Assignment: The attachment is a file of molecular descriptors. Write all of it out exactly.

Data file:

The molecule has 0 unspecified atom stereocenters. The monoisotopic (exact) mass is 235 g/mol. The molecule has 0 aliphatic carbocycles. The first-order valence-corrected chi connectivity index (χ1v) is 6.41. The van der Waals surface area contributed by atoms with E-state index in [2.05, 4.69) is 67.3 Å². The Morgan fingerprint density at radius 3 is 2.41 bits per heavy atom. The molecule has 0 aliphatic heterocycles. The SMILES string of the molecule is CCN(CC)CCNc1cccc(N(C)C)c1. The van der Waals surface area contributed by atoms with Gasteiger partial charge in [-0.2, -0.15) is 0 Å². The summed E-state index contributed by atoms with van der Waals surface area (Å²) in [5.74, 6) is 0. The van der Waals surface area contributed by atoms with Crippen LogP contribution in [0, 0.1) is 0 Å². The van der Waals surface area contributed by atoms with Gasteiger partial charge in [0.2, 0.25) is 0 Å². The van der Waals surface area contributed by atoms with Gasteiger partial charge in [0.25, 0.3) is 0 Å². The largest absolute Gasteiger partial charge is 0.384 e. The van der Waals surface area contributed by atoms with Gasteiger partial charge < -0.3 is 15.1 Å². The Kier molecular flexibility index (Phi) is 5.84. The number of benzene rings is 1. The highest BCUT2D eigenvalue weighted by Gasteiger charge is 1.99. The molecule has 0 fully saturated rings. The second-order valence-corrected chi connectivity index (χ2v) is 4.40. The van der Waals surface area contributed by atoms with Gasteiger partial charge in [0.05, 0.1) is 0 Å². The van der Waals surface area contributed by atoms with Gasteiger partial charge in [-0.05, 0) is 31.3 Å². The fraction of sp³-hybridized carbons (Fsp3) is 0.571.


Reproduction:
The molecule has 0 unspecified atom stereocenters. The monoisotopic (exact) mass is 235 g/mol. The molecule has 0 aliphatic carbocycles. The first-order valence-corrected chi connectivity index (χ1v) is 6.41. The van der Waals surface area contributed by atoms with E-state index in [2.05, 4.69) is 67.3 Å². The Morgan fingerprint density at radius 3 is 2.41 bits per heavy atom. The molecule has 0 aliphatic heterocycles. The SMILES string of the molecule is CCN(CC)CCNc1cccc(N(C)C)c1. The van der Waals surface area contributed by atoms with Gasteiger partial charge in [-0.2, -0.15) is 0 Å². The summed E-state index contributed by atoms with van der Waals surface area (Å²) in [5.74, 6) is 0. The van der Waals surface area contributed by atoms with Crippen LogP contribution in [0, 0.1) is 0 Å². The van der Waals surface area contributed by atoms with Gasteiger partial charge in [0.2, 0.25) is 0 Å². The van der Waals surface area contributed by atoms with Gasteiger partial charge in [0.25, 0.3) is 0 Å². The largest absolute Gasteiger partial charge is 0.384 e. The van der Waals surface area contributed by atoms with Gasteiger partial charge < -0.3 is 15.1 Å². The Kier molecular flexibility index (Phi) is 5.84. The number of benzene rings is 1. The highest BCUT2D eigenvalue weighted by Gasteiger charge is 1.99. The molecule has 0 fully saturated rings. The second-order valence-corrected chi connectivity index (χ2v) is 4.40. The van der Waals surface area contributed by atoms with Gasteiger partial charge in [0.05, 0.1) is 0 Å². The van der Waals surface area contributed by atoms with Gasteiger partial charge in [-0.05, 0) is 31.3 Å². The fraction of sp³-hybridized carbons (Fsp3) is 0.571.